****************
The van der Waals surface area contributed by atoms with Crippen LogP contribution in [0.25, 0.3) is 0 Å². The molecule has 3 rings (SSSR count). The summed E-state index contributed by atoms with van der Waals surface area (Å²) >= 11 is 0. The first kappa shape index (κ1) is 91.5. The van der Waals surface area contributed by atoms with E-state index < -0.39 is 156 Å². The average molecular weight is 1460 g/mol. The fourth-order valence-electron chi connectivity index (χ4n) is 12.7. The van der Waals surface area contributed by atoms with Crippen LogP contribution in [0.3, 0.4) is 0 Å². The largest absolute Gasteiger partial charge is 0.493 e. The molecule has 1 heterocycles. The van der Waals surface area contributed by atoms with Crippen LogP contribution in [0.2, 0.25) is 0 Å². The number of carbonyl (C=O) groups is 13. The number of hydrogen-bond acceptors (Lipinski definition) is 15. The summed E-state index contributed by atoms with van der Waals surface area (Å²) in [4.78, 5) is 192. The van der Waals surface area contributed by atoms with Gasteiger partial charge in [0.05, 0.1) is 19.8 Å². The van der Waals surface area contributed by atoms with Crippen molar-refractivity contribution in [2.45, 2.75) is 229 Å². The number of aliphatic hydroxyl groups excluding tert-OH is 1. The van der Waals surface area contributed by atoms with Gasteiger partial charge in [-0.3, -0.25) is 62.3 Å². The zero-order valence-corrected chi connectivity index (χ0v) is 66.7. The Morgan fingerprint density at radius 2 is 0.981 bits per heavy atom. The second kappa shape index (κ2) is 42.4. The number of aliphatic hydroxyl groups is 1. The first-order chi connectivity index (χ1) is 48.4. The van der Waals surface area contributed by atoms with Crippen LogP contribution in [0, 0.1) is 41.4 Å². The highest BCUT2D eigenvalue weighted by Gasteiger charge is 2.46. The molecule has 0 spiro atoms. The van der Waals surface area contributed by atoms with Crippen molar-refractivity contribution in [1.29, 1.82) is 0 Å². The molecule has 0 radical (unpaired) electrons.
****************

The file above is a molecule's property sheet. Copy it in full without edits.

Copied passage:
The van der Waals surface area contributed by atoms with Crippen LogP contribution in [0.25, 0.3) is 0 Å². The molecule has 3 rings (SSSR count). The summed E-state index contributed by atoms with van der Waals surface area (Å²) >= 11 is 0. The first kappa shape index (κ1) is 91.5. The van der Waals surface area contributed by atoms with E-state index < -0.39 is 156 Å². The average molecular weight is 1460 g/mol. The fourth-order valence-electron chi connectivity index (χ4n) is 12.7. The van der Waals surface area contributed by atoms with Crippen LogP contribution in [0.3, 0.4) is 0 Å². The largest absolute Gasteiger partial charge is 0.493 e. The molecule has 1 heterocycles. The van der Waals surface area contributed by atoms with Crippen LogP contribution in [0.2, 0.25) is 0 Å². The number of carbonyl (C=O) groups is 13. The number of hydrogen-bond acceptors (Lipinski definition) is 15. The summed E-state index contributed by atoms with van der Waals surface area (Å²) in [4.78, 5) is 192. The van der Waals surface area contributed by atoms with Gasteiger partial charge in [0.05, 0.1) is 19.8 Å². The van der Waals surface area contributed by atoms with Crippen molar-refractivity contribution in [2.45, 2.75) is 229 Å². The number of aliphatic hydroxyl groups excluding tert-OH is 1. The van der Waals surface area contributed by atoms with Gasteiger partial charge in [-0.3, -0.25) is 62.3 Å². The zero-order valence-corrected chi connectivity index (χ0v) is 66.7. The Morgan fingerprint density at radius 2 is 0.981 bits per heavy atom. The second kappa shape index (κ2) is 42.4. The number of aliphatic hydroxyl groups is 1. The first-order chi connectivity index (χ1) is 48.4. The van der Waals surface area contributed by atoms with Crippen LogP contribution in [0, 0.1) is 41.4 Å². The highest BCUT2D eigenvalue weighted by Gasteiger charge is 2.46. The molecule has 0 spiro atoms. The van der Waals surface area contributed by atoms with Crippen molar-refractivity contribution in [1.29, 1.82) is 0 Å². The molecule has 0 radical (unpaired) electrons.